Gaby's Bags, LLC v. Mercari, Inc.

Filing 194

Discovery Order re: ECF Nos. 180 , 181 , 182 , 185 , 186 , 187 . Signed by Judge Thomas S. Hixson on 11/17/2020. (cdnS, COURT STAFF) (Filed on 11/17/2020)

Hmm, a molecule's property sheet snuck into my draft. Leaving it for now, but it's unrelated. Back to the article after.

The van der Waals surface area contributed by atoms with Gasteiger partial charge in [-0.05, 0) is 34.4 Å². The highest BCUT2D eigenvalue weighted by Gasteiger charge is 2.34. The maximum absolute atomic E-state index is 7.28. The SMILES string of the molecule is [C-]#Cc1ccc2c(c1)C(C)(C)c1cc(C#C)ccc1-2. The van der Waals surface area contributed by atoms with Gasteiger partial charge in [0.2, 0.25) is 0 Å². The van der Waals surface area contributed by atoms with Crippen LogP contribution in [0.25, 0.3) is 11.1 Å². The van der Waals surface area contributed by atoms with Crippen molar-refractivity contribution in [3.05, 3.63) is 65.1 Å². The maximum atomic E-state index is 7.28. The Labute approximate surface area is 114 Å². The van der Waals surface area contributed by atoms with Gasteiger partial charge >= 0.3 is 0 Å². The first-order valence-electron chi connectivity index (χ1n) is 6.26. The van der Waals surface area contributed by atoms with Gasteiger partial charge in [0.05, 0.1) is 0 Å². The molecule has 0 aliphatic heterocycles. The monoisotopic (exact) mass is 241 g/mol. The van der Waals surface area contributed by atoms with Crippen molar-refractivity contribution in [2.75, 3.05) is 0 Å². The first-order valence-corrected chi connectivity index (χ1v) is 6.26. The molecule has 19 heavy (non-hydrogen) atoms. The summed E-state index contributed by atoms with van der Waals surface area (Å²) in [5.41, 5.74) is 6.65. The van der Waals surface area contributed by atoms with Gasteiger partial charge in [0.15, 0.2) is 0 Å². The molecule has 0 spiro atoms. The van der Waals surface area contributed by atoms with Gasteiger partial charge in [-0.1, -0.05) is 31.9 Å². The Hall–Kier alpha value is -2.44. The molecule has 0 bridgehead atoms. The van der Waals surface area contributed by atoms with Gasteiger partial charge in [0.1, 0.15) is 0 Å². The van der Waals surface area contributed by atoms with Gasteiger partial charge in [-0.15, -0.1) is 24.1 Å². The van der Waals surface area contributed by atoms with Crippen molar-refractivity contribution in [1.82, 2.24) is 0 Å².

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1 2 3 4 UNITED STATES DISTRICT COURT 5 NORTHERN DISTRICT OF CALIFORNIA 6 7 GABY’S BAGS, LLC, 8 Plaintiff, DISCOVERY ORDER 9 v. 10 MERCARI, INC., Re: Dkt. Nos. 180, 181, 182, 185, 186, 187 Defendant. 11 United States District Court Northern District of California Case No. 20-cv-00734-WHA (TSH) 12 This order addresses the discovery letter briefs at ECF Nos. 180, 181, 182, 185, 186 and 13 14 187. The Court previously admonished the parties not to “provide conclusory, high-level 15 assertions and then point the Court to a hundred pages of discovery requests and responses. That 16 takes the work the parties were supposed to do and throws it on the Court.” ECF No. 118. 17 Nonetheless, they have done it again. 18 A. 19 20 21 22 23 24 25 26 27 28 Requests for Admission (“RFAs”): ECF Nos. 180 and 185 Mercari addresses the merits of the discovery dispute concerning the RFAs in a single paragraph that is three sentences long: Although the Court ruled on August 24, 2020 that “[t]he RFAs are relevant, easily understood, and not difficult to answer, and all of Gaby’s Bags’ objections are overruled,” (ECF 144 at 2:14-17), Plaintiff still failed to answer, altogether, RFAs 1-6 and 11-19. As was previously brought to the Court’s attention in the prior Joint Discovery Statement regarding these same RFAs, Plaintiff’s assertions that it lacks knowledge of the parties’ Terms of Service (“TOS”) directly contradict its own Answers to Mercari’s Amended Counterclaims in this case (ECF 163 at ¶¶ 16, 22 (“The referenced terms of service speaks for itself” and “The referenced prohibited conduct policy speaks for itself”)), Plaintiff’s answers to RFAs 7 and 8 also about the TOS, and the law of the case because two federal courts have already enforced the parties’ TOS. (ECF 67 at 5, 7; ECF 96 at 1-2; ECF 111 at 2:9; ECF 137 at 2:5-6, 4:16-18.) Most recently, the Court even granted summary judgment, again enforcing the TOS. 1 (ECF 164 at 1-2.) 2 The Court understands Mercari to be raising two issues: First, despite the Court’s order 3 requiring Gaby’s Bags to answer the RFAs, Gaby’s Bags has “still failed to answer, altogether, 4 RFAs 1-6 and 11-19.” Second, Mercari contends that Gaby’s Bags’ assertions that it lacks 5 knowledge sufficient to answer the RFAs contradict paragraphs 16 and 22 of its answer to 6 Mercari’s amended counterclaims (ECF No. 163), Gaby’s Bags’ answers to RFAs 7 and 8, and the 7 Court orders at ECF Nos. 67, 96, 111, 137 and 164. 8 9 The Court will therefore go through Gaby’s Bags’ September 8, 2020 second supplemental responses to RFAs 1-6 and 11-19 one by one. For each one, the Court will address the two issues Mercari raises: whether Gaby’s Bags answered the RFA, and whether the claim of a lack of 11 United States District Court Northern District of California 10 knowledge contradicts the things Mercari says it contradicts. The Court will not review the RFA 12 responses for other deficiencies because Mercari has raised only these two issues. (In the 13 meantime, the Court again orders Mercari to stop attaching irrelevant discovery pleadings to its 14 discovery letter briefs. Mercari’s letter brief at ECF No. 180 raises a dispute about the adequacy 15 of Gaby’s Bag’s amended responses to RFAs 1-6 and 11-19. Mercari should not have attached 16 Gaby’s Bags’ May 8, 2020 original RFA responses or Gaby’s Bags’ July 15, 2020 amended 17 responses to RFAs that are not at issue, unless there was something in those discovery responses 18 that Mercari wanted the Court to see, which should have been explained.) 19 RFA 1 asks Gaby’s Bags to admit that on or about January 26, 2017 it agreed to Mercari’s 20 Terms of Service attached as Exhibit A to the Counterclaim. Gaby’s Bags responds that it does 21 not currently know the answer to this request. Gaby’s Bags goes on to say that it “is currently 22 without complete knowledge as to the authenticity, accuracy, completeness, and timing associated 23 with ‘Mercari’s Terms of Service attached as Exhibit A to the Counterclaim.’” Gaby’s Bags then 24 says that it has made a reasonable inquiry and the information it knows or can readily obtain is 25 insufficient to enable it to admit or deny. 26 This response constitutes an answer within the meaning of Federal Rule of Civil Procedure 27 36(a)(4), which states: “The answering party may assert lack of knowledge or information as a 28 reason for failing to admit or deny only if the party states that it has made reasonable inquiry and 2 1 2 that the information it knows or can readily obtain is insufficient to enable it to admit or deny.” The thrust of this answer is that Gaby’s Bags isn’t sure if the Terms of Service that are attached as Exhibit A to the Counterclaim are the ones that were operative on January 26, 2017, so 4 it doesn’t know if it agreed to them. The Court doesn’t see how this is contradictory to the items 5 Mercari points to. In paragraphs 16 and 22 of Gaby’s Bags’ answer to Mercari’s amended 6 counterclaims, Gaby’s Bags said that the referenced terms of service and prohibited conduct 7 policies speak for themselves and all other allegations are denied. ECF No. 163. The Court 8 doesn’t see how that is an admission that on January 26, 2017 Gaby’s Bags agreed to the version 9 that is Exhibit A. It sounds more like Gaby’s Bags was saying that Exhibit A is comprehensible – 10 i.e., if you read it, you can understand it, which is a different issue from whether it is a document 11 United States District Court Northern District of California 3 that Gaby’s Bags agreed to on a particular day. Mercari also points to Gaby’s Bags responses to 12 RFAs 7 and 8, where it denies that the Terms of Service attached as Exhibits A and B to the 13 Counterclaims are valid and enforceable, but the Court is still unable to see how that contradicts 14 the answer to RFA 1. 15 Mercari also points to prior court orders. It’s true that the transfer order at ECF No. 67 16 states: “To start, none of Gaby’s Bags’ contentions go to contract formation. While Gaby’s Bags 17 attacks other portions of the TOS (like its limitation of liability and indemnification provisions), it 18 never argues any issue with entering into a contract in the first place.” ECF No. 67 at 5. But that 19 sounds like a failure to contest a point in opposing a motion to transfer venue, not an admission of 20 an agreement to a specific contract on a specific day. Sure enough, in opposing transfer, Gaby’s 21 Bags said: “Mercari’s MTD cites to several different versions of a terms of service. While this 22 response focuses on the March 2018 TOS, the arguments apply across the board.” ECF No. 61 at 23 1 n.1 (emphasis added). By contrast, RFA 1 asks Gaby’s Bags to admit that on January 26, 2017 24 it agreed to the terms of service that are attached as Exhibit A to the Counterclaim. There is 25 nothing contradictory about Gaby’s Bags failing to dispute that it agreed to some form of the 26 terms of service, while also saying it doesn’t know if a particular version of those terms is the one 27 it agreed to on a specific day. And the Court also does not see how the orders at ECF Nos. 96, 28 111, 137 and 164 contradict Gaby’s Bags’ answer to RFA 1. 3 1 The responses to all of the other RFAs are similar. They all constitute an answer within 2 the meaning of the last sentence of Rule 36(a)(4). And the answers do not contradict the things 3 Mercari says they contradict. This does not mean that all of the RFA responses are good or even 4 rule-compliant, and a different litigant moving to compel might have focused on other issues. But 5 the Court is not going to invent arguments that the actual moving party didn’t raise. For one thing, 6 that is “the work the parties were supposed to do,” ECF No. 118. For another, it’s unfair to the 7 nonmoving party, which didn’t have an opportunity to address those issues. Mercari’s motion to compel further responses to RFAs 1-6 and 11-19 is denied. 8 9 B. Interrogatories (“Rogs”): ECF Nos. 181 and 186 Mercari raises several issues concerning the attorney-client privilege and attorney work 11 United States District Court Northern District of California 10 product doctrine, then a discrete issue about rog 16, and then an issue about rogs 20-22 and 25. 12 The Court addresses them in turn. 13 1. Attorney-Client Privilege 14 In response to rogs 2-5, which ask Gaby’s Bags to identify documents and 15 communications it used, relied, upon or consulted in preparing discovery responses and legal 16 pleadings, Gaby’s Bags invoked work product and attorney-client privilege. Gaby’s Bags then 17 produced a privilege log that contained a paragraph-long argument asserting that counsel’s 18 communications with the client and work product developed in direct connection with the 19 litigation do not need to be logged on a privilege log. ECF No. 181-2. Following that paragraph, 20 the log then says: “Although the following is unnecessary in light of the foregoing, in an 21 abundance of caution (and without waiver of the foregoing), Plaintiff categorically confirms the 22 following.” There are then two fairly high-level descriptions of attorney-client communications 23 and work product all developed in connection with this lawsuit. 24 Mercari skips entirely past the question of whether communications like that have to be 25 logged at all, assumes without explanation or citation to any legal authority that the answer is yes, 26 and then argues that the log is inadequate because it does not satisfy Federal Rule of Civil 27 Procedure 26(b)(5)(A) or paragraph 24 of Judge Alsup’s Standing Supplemental Order. 28 However, the Court agrees with Gaby’s Bags that communications of this type do not have 4 1 to be logged. “[C]ounsel’s communications with the client and work product developed once the 2 litigation commences are presumptively privileged and need not be included on any privilege log.” 3 Ryan Inv. Corp. v. Pedregal de Cabo San Lucas, 2009 WL 5114077, at *3 (N.D. Cal. Dec. 18, 4 2009). “[A] rule requiring creation of an ongoing log of all post-complaint privileged 5 communications would have a chilling effect on the attorney-client relationship . . . Courts in this 6 circuit routinely deny a motion to compel a privilege log of attorney-client communications or 7 work product dated after commencement of litigation.” In re Snap Inc. Sec. Litig., 2018 WL 8 7501294, at *1 (C.D. Cal. Nov. 29, 2018) (internal quotation marks and citations omitted). 9 Additionally, Courts in this circuit have held that “correspondence generated prior to the filing of [an] action, but in direct connection with preparation for the litigation need not be logged.” 11 United States District Court Northern District of California 10 iSmart Intern. Ltd. v. I-DocSecure, LLC, 2006 WL 2263910, at *3 (N.D. Cal. Aug. 8, 2006) 12 (emphasis original). In another case from this District, the Court held that: “privileged 13 communications between any attorneys (including all support staff and vendors) and party clients 14 that are related to this litigation or attorney work product, regardless of the date made or created 15 need not be included on the parties’ privilege logs.” Vasudevan Software, Inc. v. Int’l Bus. 16 Machines Corp., 2010 WL 3629830, at *6 (N.D. Cal. Sept. 14, 2010). As noted, Mercari cites no 17 contrary authority and does not address this issue at all. 18 The Court also rejects Mercari’s argument that Gaby’s Bags waived the attorney-client 19 privilege or work product protection. Because the communications described in Gaby’s Bags’ rog 20 privilege log did not have to be logged at all, the log’s failure to satisfy the standards of Rule 21 26(b)(5)(A) or paragraph 24 of Judge Alsup’s Standing Supplemental Order does not support a 22 finding of waiver. Mercari is also wrong that Gaby’s Bags’ allegedly “new” claims of privilege in 23 its second supplemental responses to rogs 2-5 are barred for failure to assert those objections in 24 the original responses, as Gaby’s Bags did assert those objections in the original responses. ECF 25 No. 181-1, Ex. A. 26 Finally, Mercari asserts: “What’s more, Plaintiff’s assertion of privilege/work product 27 protections to Rogs 2-5 is flat wrong on the law.” However, that single sentence is too 28 underdeveloped an argument for the Court to meaningfully assess it. For rogs 3-5, Gaby’s Bags is 5 1 not taking the position that every responsive document is privileged or work product, just that 2 some of them are. Just looking at those rogs, it’s not immediately obvious that nothing responsive 3 could be privileged or work product. For rog 2, Gaby’s Bags does seem to be saying that 4 everything responsive is either privileged or work product. But given what the rog is asking about 5 (“Identify the documents, communications, and electronically stored information (‘ESI’) that you 6 used, relied upon, or consulted in preparing your responses to these Interrogatories, Defendant’s 7 Requests for Production, and/or Defendant’s Requests for Admission.”), could that be true? The 8 way to argue rog 2 would be to point to other discovery responses that contain factual information 9 and explain why those responses would have had to rely at least in part on non-privileged documents. But Mercari doesn’t do that. Its one-sentence argument that contains no explanation 11 United States District Court Northern District of California 10 is not helpful to the Court. As the Court has previously explained, the page limits on a discovery 12 letter brief do not mean that you should raise every issue you can think of and just explain them 13 inadequately. Rather, “[a] letter brief should cover issues that can be adequately addressed in five 14 pages.” ECF No. 118. 15 The Court denies Mercari’s motion as to these issues. 16 2. 17 Rog 16 asks Gaby’s Bags to “State the percentage of your overall sales that took place on Rog 16 18 or from Mercari.” This information is relevant and proportional to Mercari’s claims against 19 Gaby’s Bags. But Gaby’s Bags’ response is difficult to understand: 20 21 22 23 Plaintiff cannot currently determine the percentage of its overall sales that took place on or from Mercari from the start of selling on Mercari to the date our account was terminated. However, I can tell you approximately what the percentage of sales revenue that took place on Mercari for calendar year 2018. Approximately 5-10%. We are still waiting on discovery to determine our precise sales revenue on Mercari. Accordingly, Plaintiff reserves the right to amend its response. 24 25 That response is a head scratcher. Why can’t Gaby’s Bags provide the requested 26 information? It should all be in its possession. It is difficult to understand why Gaby’s Bags 27 needs discovery from Mercari to answer this rog. During the hearing, the Court asked Gaby’s 28 Bags to explain this response, and counsel was unable. Accordingly, the Court grants Mercari’s 6 1 motion to compel and orders Gaby’s Bags to provide a complete response to rog 16. 2 3. 3 With respect to rogs 20-22 and 25, Mercari argues that it “needs responses to these Rogs 4 (seeking information regarding the parties’ claimed fees/costs, exchanges with third parties such 5 as customers, and regarding Mercari’s RFAs) which are plainly and indisputably relevant and 6 proportional to this case, per Rule 26(b)(1).” However, the Court previously sustained Gaby’s 7 Bags’ numerosity objection that Mercari had exceeded the number of interrogatories permitted by 8 Federal Rule of Civil Procedure 33(a)(1) because several of Mercari’s previous rogs were actually 9 multiple rogs, such that “with rog 19, Mercari is at 25 interrogatories.” ECF No. 144 at 4. Rogs 20-22 and 25 Mercari did not seek review of the Court’s order, and the time to do so has expired. In the letter 11 United States District Court Northern District of California 10 brief, Mercari does not request leave to move for reconsideration or address any of the 12 requirements in Local Rule 7-9 or even refer to the numerosity problem that was the basis for the 13 Court’s prior ruling. Accordingly, this aspect of Mercari’s motion to compel is denied. 14 C. 15 Requests for Production (“RFPs”): ECF Nos. 182 and 187 Mercari raises four issues with respect to the RFPs: the alleged inadequacy of Gaby’s 16 Bags’ privilege log; Gaby’s Bags’ alleged refusal to produce any documents in response to RFPs 17 1-4, 21-27, 30-34, 37-39 and 41; a claim that Gaby’s Bags added new objections in amended RFP 18 responses that it didn’t include in the original responses; and an issue concerning the protective 19 order. The Court addresses each in turn. 20 1. Privilege Log 21 On this issue, Mercari’s argument is two sentences log. Here it is: “Plaintiff’s RFP 22 privilege log is identical to the one served in response to the Court’s Order and Mercari’s 23 Interrogatories (‘Rogs’). A true and correct copy is attached hereto as Exhibit B. Due to space 24 limitations, Mercari incorporates herein its discussion of Plaintiff’s privilege log deficiencies from 25 the contemporaneous Second Discovery Statement re: Mercari’s Rogs.” 26 As explained above in connection with the rogs, Gaby’s Bags’ “log” would be inadequate 27 as a privilege log. However, case law holds that the types of communications that it describes do 28 not have to be logged at all. Accordingly, the Court rejects Mercari’s argument for the same 7 1 reason here. 2 2. 3 In its third supplemental responses to Mercari’s RFPs, Gaby’s Bags states that it will Refusal to Produce Documents produce at least some documents in response to RFPs 1, 2, 21, 22, 24, 25, 26, 27 and 39. Some of 5 those agreements to produce look pretty good (e.g., RFP 1), while others are more limited (e.g., 6 RFP 21). As to these RFPs, Mercari’s assertion that Gaby’s Bags has refused to produce any 7 documents is simply false. A consequence of that is that Mercari’s letter brief contains no 8 argument or explanation about why any of these agreements to produce are not good enough. This 9 puts the Court in an untenable position. Because each of these RFP responses has some objections 10 before the agreement to produce, and because the agreements to produce do not exactly mirror the 11 United States District Court Northern District of California 4 RFPs, for the Court to figure out which responses are inadequate, the Court would have to invent 12 arguments that the moving party didn’t make and that the nonmoving party had no opportunity to 13 respond to. The Court declines to do this. Mercari is the moving party. It submitted a discovery 14 letter brief and attached RFP responses that made clear that Gaby’s Bags agreed to produce at least 15 some documents in response to RFPs 1, 2, 21, 22, 24, 25, 26, 27 and 39. As the moving party, 16 Mercari had the obligation to explain why these agreements to produce were not adequate. It 17 failed to do so. Accordingly, its motion to compel further responses as to these RFPs is denied. 18 In its second supplemental responses to the RFPs, Gaby’s Bags stated that it did not have 19 any documents responsive to RFP 4 except for privileged documents that it claimed Mercari 20 agreed were outside the scope of the RFP. It also said that it had no documents responsive to RFP 21 33. Mercari says nothing concerning Gaby’s Bags claimed lack of responsive documents. 22 Accordingly, Mercari’s motion to compel is denied as to these RFPs as well. 23 RFPs 3, 23, 30, 31, 32, 34, 37, 38 and 41 are relevant and proportional. Mercari is correct 24 that Gaby’s Bags did not agree to produce anything in response and also has not advanced any 25 cogent arguments against the relevance and proportionality of these requests. Accordingly, the 26 Court grants Mercari’s motion to compel as to these RFPs and orders Gaby’s Bags to produce 27 non-privileged responsive documents. 28 8 1 3. New Objections in Amended RFP Responses 2 Next, Mercari argues that Gaby’s Bags’ “attempts to assert new objections to nearly all of these RFPs in its second supplemental responses should be overruled (including new invalid and 4 waived privilege claims, as discussed in the Second Discovery Statement re Rogs), because 5 Plaintiff waived them.” Mercari doesn’t say which RFPs it is referring to, and other than the 6 illustrative example of privilege, doesn’t say what the supposedly new objections are. Apparently, 7 the idea is that the Court should review all of the objections that were asserted in the 21-page 8 original responses to the 41 RFPs, and then the Court should compare them on an RFP-by-RFP 9 basis to the objections asserted in the 33-page second supplemental responses to see where any 10 new ones were added. However, the Court is busy and is disinclined to do the work the moving 11 United States District Court Northern District of California 3 party should have done. Mercari’s request is denied. 12 4. 13 The Court entered a protective order on November 11, 2020 and believes that resolves the Protective Order 14 last issue presented by this letter brief. 15 D. Conclusion 16 Mercari’s motions to compel are granted and denied as set forth above. 17 IT IS SO ORDERED. 18 19 Dated: November 17, 2020 20 THOMAS S. HIXSON United States Magistrate Judge 21 22 23 24 25 26 27 28 9